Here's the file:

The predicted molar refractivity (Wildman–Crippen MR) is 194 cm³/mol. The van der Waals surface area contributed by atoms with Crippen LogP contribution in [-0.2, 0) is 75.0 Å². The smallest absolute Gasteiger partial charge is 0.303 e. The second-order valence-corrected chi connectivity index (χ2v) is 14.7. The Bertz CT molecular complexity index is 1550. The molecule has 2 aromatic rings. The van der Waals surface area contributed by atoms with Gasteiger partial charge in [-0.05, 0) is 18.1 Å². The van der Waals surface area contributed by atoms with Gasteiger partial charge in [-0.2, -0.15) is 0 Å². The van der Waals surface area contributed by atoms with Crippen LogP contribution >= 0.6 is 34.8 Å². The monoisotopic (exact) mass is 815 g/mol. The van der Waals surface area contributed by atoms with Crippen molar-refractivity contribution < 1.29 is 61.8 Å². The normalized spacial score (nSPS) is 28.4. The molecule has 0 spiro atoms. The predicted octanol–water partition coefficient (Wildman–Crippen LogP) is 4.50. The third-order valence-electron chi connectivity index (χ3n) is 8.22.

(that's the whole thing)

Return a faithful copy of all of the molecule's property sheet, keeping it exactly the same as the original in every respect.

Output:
The predicted molar refractivity (Wildman–Crippen MR) is 194 cm³/mol. The van der Waals surface area contributed by atoms with Crippen LogP contribution in [-0.2, 0) is 75.0 Å². The smallest absolute Gasteiger partial charge is 0.303 e. The second-order valence-corrected chi connectivity index (χ2v) is 14.7. The Bertz CT molecular complexity index is 1550. The molecule has 2 aromatic rings. The van der Waals surface area contributed by atoms with Gasteiger partial charge in [-0.05, 0) is 18.1 Å². The van der Waals surface area contributed by atoms with Gasteiger partial charge in [-0.2, -0.15) is 0 Å². The van der Waals surface area contributed by atoms with Crippen LogP contribution >= 0.6 is 34.8 Å². The monoisotopic (exact) mass is 815 g/mol. The van der Waals surface area contributed by atoms with Crippen molar-refractivity contribution < 1.29 is 61.8 Å². The normalized spacial score (nSPS) is 28.4. The molecule has 0 spiro atoms. The predicted octanol–water partition coefficient (Wildman–Crippen LogP) is 4.50. The third-order valence-electron chi connectivity index (χ3n) is 8.22.